That even an exclusive meat diet for a period of several years results in no bodily damage has been proven in the case of Stefansson who spent eleven years in the Arctic Circle, during three years of which he ate meat exclusively. That climate or physical activity are not responsible for such tolerance of a meat diet has been proven by recent experiments on the two explorers Stefansson and Anderson under the supervision of the author at the Russell Sage Institute of Pathology at Bellevue Hospital. These two men recently completed a twelve months' diet of meat and meat alone. Every known laboratory and clinical test that would reveal injury to organ or function was made on these men at regular intervals. The completion of the year finds them in just as good health as before they started the meat diet. All tests indicate that no harm resulted. The men stood the summer's heat better than usual and in the case of one the blood pressure, which was slightly elevated at the start, showed a reduction to normal.
These men were normal in weight at the start of the experiment and practically maintained their weight throughout. They, of course, ate according to appetite.
Bread and Toast
One of the best-known authorities on obesity has said, "The most common mistake in nutrition is immoderation in the consumption of bread. Ninety per cent of my clientele brought about weight in-crease in this way."
One ordinary slice of bread contains one hundred calories. In sharp contrast the same one hundred calories are contained in an ordinary pat or ball of butter. It will be seen at once, therefore, that the pernicious habit which obtains among the non-obese as well as among the obese, of munching away at buttered bread and rolls when waiting for other food to be served, may easily add two or three hundred calories to the food intake be-fore a meal has actually started.
It is not only the bread but what is spread on top of it that constitutes the real hazard.
One of the commonest beliefs among fat people is that when they order toast rather than bread they are combating obesity. Actually, a slice of toast is more fattening than a slice of bread. The process of toasting evaporates the moisture from the bread and the starch in it is converted to sugar with the result that the bread can then be more easily assimilated. The dextrinization (the con-version of the starch into sugar) which normally takes place in the mouth and intestine, has been done by the cooking. Toast is therefore a sort of predigested food.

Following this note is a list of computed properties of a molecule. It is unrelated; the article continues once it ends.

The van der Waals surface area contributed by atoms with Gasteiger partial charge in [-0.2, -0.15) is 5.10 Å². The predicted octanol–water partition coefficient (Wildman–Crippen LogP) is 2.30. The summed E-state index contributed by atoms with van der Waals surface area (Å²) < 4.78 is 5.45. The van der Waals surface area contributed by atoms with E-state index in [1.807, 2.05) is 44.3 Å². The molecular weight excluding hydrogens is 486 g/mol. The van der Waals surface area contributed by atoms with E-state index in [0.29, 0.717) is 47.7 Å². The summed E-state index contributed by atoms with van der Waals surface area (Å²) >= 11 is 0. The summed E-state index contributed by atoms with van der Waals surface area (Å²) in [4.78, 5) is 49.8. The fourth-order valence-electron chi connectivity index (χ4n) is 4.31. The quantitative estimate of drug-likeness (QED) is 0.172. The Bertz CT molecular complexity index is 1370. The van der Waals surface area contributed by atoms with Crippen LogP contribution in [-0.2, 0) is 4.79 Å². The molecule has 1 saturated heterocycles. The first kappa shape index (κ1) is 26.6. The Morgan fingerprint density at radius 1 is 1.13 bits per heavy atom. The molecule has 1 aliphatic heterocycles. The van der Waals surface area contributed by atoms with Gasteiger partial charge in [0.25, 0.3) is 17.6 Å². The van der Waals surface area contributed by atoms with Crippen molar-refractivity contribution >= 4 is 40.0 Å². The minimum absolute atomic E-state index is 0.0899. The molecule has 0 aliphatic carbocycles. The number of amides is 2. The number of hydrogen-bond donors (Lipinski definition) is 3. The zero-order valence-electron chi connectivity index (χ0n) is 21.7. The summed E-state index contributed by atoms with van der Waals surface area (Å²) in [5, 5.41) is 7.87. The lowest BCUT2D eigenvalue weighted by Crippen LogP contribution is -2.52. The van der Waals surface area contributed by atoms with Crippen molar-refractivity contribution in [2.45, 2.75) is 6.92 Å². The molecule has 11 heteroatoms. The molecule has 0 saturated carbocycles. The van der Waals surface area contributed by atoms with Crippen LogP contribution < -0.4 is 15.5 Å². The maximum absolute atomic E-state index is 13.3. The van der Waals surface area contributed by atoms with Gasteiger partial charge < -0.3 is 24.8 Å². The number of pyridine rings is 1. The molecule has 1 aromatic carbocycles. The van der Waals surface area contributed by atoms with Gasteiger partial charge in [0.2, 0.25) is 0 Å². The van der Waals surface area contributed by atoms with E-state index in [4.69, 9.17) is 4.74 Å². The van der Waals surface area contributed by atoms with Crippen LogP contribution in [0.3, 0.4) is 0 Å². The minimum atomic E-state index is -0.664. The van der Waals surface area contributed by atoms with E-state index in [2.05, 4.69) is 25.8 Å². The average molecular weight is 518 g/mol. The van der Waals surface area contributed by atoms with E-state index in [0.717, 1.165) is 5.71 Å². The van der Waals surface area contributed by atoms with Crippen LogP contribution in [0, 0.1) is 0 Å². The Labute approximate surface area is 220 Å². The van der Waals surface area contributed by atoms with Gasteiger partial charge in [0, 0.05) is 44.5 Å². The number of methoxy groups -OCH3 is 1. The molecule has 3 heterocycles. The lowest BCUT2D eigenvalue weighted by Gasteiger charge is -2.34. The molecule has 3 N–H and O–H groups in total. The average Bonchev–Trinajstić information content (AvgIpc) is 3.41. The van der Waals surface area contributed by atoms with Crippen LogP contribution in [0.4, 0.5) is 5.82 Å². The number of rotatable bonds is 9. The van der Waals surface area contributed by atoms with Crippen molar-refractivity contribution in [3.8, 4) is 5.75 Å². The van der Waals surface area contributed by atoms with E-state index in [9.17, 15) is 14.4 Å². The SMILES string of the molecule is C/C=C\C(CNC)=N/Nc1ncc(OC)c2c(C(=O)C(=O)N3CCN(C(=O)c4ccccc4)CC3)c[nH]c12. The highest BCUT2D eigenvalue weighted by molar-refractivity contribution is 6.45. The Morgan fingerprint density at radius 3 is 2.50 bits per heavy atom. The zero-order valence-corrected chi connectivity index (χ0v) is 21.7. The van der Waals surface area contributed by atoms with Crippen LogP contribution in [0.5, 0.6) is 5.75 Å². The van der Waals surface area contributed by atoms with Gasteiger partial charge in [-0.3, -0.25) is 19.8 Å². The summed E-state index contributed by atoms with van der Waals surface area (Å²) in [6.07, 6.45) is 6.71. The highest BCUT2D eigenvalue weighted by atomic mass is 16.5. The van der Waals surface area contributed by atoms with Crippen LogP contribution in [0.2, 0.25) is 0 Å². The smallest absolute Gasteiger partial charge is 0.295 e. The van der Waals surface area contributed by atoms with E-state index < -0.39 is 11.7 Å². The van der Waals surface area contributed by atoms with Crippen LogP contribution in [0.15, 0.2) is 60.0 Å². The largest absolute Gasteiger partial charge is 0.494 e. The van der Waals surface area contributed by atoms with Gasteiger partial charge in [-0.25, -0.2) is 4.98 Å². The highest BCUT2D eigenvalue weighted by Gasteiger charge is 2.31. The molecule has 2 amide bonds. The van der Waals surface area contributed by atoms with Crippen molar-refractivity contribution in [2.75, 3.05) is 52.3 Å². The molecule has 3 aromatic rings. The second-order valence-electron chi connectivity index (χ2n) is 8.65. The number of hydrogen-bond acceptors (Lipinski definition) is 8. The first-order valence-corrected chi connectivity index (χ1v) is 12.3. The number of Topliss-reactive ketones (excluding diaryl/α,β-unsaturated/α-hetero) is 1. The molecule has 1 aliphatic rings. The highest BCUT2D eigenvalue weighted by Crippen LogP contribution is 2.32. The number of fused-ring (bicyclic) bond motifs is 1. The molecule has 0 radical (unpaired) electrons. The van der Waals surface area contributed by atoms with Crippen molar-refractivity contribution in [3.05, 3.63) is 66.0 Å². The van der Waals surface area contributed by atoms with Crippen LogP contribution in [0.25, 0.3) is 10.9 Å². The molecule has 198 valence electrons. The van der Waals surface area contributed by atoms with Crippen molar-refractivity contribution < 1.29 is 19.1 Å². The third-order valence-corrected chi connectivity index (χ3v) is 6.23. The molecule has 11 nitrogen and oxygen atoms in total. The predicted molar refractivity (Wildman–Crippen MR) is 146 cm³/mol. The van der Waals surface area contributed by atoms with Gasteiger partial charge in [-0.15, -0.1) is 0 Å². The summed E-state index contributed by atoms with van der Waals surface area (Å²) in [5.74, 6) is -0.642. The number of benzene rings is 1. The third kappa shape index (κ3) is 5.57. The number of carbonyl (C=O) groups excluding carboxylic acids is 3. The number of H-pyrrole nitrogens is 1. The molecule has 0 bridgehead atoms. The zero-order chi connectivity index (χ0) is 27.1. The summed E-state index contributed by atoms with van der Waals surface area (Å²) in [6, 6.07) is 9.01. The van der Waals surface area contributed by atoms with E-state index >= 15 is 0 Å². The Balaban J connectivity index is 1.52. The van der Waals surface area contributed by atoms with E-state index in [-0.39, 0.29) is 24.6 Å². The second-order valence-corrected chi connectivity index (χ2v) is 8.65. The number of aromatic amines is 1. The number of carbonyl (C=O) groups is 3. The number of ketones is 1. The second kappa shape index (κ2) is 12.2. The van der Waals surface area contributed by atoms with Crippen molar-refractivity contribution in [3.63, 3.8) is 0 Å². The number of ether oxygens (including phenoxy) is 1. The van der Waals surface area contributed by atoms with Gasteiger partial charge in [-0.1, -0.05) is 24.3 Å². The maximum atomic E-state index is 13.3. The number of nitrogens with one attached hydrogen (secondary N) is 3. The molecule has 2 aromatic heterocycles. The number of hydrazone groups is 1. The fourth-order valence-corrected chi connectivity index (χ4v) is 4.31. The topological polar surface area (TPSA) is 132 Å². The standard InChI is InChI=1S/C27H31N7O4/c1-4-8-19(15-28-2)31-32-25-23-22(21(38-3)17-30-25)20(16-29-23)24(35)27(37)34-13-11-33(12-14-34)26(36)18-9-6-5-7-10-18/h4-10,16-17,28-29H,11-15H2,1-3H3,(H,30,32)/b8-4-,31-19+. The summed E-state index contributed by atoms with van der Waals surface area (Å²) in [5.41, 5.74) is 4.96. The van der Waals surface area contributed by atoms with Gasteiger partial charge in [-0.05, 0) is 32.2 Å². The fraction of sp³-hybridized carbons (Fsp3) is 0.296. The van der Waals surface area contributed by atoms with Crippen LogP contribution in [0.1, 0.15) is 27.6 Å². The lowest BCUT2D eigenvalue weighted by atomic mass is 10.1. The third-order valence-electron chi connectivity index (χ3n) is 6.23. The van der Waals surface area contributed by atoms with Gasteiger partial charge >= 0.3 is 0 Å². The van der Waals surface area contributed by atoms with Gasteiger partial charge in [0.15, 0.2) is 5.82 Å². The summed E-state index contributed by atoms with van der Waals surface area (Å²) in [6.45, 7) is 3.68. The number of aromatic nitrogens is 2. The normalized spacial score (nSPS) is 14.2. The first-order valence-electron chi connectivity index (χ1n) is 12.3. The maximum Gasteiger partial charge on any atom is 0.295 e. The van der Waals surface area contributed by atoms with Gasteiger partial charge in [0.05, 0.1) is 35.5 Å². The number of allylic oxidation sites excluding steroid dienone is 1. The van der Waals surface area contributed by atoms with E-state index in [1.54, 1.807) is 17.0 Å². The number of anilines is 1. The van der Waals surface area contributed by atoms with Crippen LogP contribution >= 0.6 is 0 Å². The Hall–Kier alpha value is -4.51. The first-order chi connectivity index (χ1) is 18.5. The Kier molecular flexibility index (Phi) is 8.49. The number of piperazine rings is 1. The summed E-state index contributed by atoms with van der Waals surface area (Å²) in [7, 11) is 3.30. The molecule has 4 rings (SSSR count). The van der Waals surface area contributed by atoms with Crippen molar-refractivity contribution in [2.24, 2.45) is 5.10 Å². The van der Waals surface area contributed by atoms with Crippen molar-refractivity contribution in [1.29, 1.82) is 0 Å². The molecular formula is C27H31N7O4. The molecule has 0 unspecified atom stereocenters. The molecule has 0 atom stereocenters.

Moreover, because of the lighter weight of toast, one eats more of it than one would of bread. And in the process one naturally consumes more butter.
Whole Wheat Bread
There has been a popular fancy for whole wheat bread and the public thinks of it as decidedly less fattening than its white brother. Actually, how-ever, whole wheat bread which contains one hundred caloric units in every forty-one grams is al-most as fattening as white bread which contains one hundred caloric units in every thirty-eight grams.
Gluten bread is advisable in obesity, because the starch components have been removed. But be sure that you get the genuine, particularly if your sugar metabolism is abnormal, for much of the so-called gluten bread contains large percentages of white flour. Slice for slice its caloric value is practically the same but its satiety value is greater. It should always be toasted. It is particularly recommended to those who suffer from "starchy in-digestion."
Crackers and Cheese
An average portion of cheese of any variety, except cottage cheese, contains one hundred calories. So the toasted crackers which seem to beg first for a coat of butter, then for a layer of cheese, must be eyed with suspicion.